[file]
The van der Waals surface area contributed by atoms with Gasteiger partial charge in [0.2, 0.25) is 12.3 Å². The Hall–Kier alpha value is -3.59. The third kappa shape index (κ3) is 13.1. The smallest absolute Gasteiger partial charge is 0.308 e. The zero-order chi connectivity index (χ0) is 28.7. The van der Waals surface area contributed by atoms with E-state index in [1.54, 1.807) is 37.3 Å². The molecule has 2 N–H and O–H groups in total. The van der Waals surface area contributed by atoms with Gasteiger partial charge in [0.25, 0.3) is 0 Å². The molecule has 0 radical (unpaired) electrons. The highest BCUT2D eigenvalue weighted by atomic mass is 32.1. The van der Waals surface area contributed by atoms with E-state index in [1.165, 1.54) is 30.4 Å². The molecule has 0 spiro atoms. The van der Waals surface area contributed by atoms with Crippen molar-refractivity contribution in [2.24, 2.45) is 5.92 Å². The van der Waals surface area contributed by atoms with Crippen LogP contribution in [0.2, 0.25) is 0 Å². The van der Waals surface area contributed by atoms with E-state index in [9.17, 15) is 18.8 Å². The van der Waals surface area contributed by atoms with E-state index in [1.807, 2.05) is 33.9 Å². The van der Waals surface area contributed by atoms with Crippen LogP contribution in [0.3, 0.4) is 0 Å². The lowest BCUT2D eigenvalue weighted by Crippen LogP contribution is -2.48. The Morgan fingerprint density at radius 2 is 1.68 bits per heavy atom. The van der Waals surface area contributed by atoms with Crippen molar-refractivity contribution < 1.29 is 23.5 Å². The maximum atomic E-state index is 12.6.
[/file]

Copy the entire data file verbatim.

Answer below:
The van der Waals surface area contributed by atoms with Gasteiger partial charge in [0.2, 0.25) is 12.3 Å². The Hall–Kier alpha value is -3.59. The third kappa shape index (κ3) is 13.1. The smallest absolute Gasteiger partial charge is 0.308 e. The zero-order chi connectivity index (χ0) is 28.7. The van der Waals surface area contributed by atoms with E-state index in [1.54, 1.807) is 37.3 Å². The molecule has 2 N–H and O–H groups in total. The van der Waals surface area contributed by atoms with Gasteiger partial charge in [0.25, 0.3) is 0 Å². The molecule has 0 radical (unpaired) electrons. The highest BCUT2D eigenvalue weighted by atomic mass is 32.1. The van der Waals surface area contributed by atoms with E-state index in [1.165, 1.54) is 30.4 Å². The molecule has 0 spiro atoms. The van der Waals surface area contributed by atoms with Crippen molar-refractivity contribution in [2.24, 2.45) is 5.92 Å². The van der Waals surface area contributed by atoms with Crippen LogP contribution in [0.2, 0.25) is 0 Å². The van der Waals surface area contributed by atoms with E-state index in [9.17, 15) is 18.8 Å². The van der Waals surface area contributed by atoms with E-state index in [1.807, 2.05) is 33.9 Å². The van der Waals surface area contributed by atoms with Crippen LogP contribution in [0.3, 0.4) is 0 Å². The lowest BCUT2D eigenvalue weighted by Crippen LogP contribution is -2.48. The Morgan fingerprint density at radius 2 is 1.68 bits per heavy atom. The van der Waals surface area contributed by atoms with Crippen molar-refractivity contribution < 1.29 is 23.5 Å². The maximum atomic E-state index is 12.6.